Most importantly, the EPA rates the Prius V at 44 mpg city, 40 highway, 42 combined. That's better than the Ford C-Max Hybrid, whose ratings have been lowered twice, and the Prius wagon offers more interior room to boot. (The Ford has a nicer interior and is considerably quieter, however.)

Comfort, safety, and features

Inside the Prius V, all passengers sit more upright and higher than in the regular Liftback model. But families want interior space, and depending on whether you slide the rear seat forward or back, the rear load bay provides 34.3 to 40.2 cubic feet of cargo volume. Even better, there's a wide 39 inches between wheel-well housings, meaning large boxy items slide easily across the flat load floor. Flip the 60/40-split rear seat back down and it grows to 67.3 cubic feet. As Toyota points out, that's more than many of the new small SUV and crossover entries. Those rear seats also recline, by the way, an unusual feature in cars this size. Trays, cupholders, and cubbies are in ample supply, though the interior plastics are mostly hard-textured with patterns. And the dash shows the signs of previous Prius practice, with a not-very-coherent array of icons, diagrams, readings, and symbols in full color just below the lower edge of the windshield.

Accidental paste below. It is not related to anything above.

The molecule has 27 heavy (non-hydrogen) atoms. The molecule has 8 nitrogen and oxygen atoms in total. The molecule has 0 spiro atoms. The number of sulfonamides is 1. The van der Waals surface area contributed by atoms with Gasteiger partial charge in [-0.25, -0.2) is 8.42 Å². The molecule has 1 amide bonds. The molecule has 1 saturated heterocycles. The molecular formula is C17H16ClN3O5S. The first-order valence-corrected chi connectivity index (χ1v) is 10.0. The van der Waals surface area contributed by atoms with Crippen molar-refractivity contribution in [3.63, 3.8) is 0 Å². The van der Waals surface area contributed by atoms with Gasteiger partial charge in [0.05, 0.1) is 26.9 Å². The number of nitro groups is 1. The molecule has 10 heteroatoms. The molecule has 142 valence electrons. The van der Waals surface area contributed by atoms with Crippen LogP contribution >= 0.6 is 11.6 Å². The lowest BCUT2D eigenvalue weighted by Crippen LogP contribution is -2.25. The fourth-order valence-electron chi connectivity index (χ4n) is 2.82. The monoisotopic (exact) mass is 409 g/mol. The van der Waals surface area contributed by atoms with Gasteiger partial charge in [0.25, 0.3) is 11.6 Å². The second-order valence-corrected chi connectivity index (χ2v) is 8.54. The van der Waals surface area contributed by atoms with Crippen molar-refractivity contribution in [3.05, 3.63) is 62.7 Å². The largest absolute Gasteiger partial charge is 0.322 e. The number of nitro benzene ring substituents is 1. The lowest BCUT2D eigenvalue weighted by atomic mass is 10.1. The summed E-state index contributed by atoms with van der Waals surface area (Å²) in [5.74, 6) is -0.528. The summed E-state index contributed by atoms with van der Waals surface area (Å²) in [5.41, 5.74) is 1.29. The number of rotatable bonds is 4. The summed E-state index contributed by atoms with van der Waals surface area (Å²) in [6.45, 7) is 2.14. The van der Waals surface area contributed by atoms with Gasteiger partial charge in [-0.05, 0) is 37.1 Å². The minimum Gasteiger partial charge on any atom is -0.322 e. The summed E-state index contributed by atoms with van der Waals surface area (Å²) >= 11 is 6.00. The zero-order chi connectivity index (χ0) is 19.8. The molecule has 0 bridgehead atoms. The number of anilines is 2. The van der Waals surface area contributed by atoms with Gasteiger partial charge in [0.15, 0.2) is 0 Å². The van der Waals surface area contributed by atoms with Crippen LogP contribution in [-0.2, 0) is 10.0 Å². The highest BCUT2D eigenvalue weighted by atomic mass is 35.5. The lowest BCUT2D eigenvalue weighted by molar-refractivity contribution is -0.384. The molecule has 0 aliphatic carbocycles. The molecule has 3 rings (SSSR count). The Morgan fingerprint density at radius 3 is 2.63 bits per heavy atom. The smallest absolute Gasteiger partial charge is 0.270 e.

The IIHS designates the Prius V a Top Safety Pick+, and it earns the institute's top "Good" rating on all tests. However, the NHTSA hasn't rated or tested the Prius V since its body structure was beefed up three years ago. An optional Advanced Technology package adds lane-departure warning and automatic high beams, and radar-based adaptive cruise control and a pre-collision system are also available. A rearview camera is standard.

Other standard equipment on all Prius V models includes keyless entry, automatic climate control, fabric seats, and Toyota's Entune cloud-based media and connectivity system. Moving from the base trim level (called Two) to the Three model gives you audio and climate controls on the steering wheel, Bluetooth a navigation system with voice control that displays on the 6.1-inch touchscreen in the center of the dash, and also a 4.2-inch color information screen in the instrument panel.

The Prius V Four adds SofTex upholstery, heated front seats, and an eight-way power driver's seat with adjustable lumbar support, along with an auto-dimming rearview mirror. And at the top of the range, the Prius V Five—which can take you above $35,000—includes 10-spoke 17-inch alloy wheels and LED headlamps, among other add-ons.

Options, both in packages and individually, are plentiful. The Advanced Technology Package bundles a panoramic moonroof and electric sunshades, radar-based dynamic cruise control, a lane-departure warning system, an HD-based navigation system, and automatic high beams.

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5.8
Overall
Expert Rating
Rating breakdown on a scale of 1 to 10?
Styling 5
Performance 3
Comfort & Quality 7
Safety 7
Features 5
Fuel Economy 8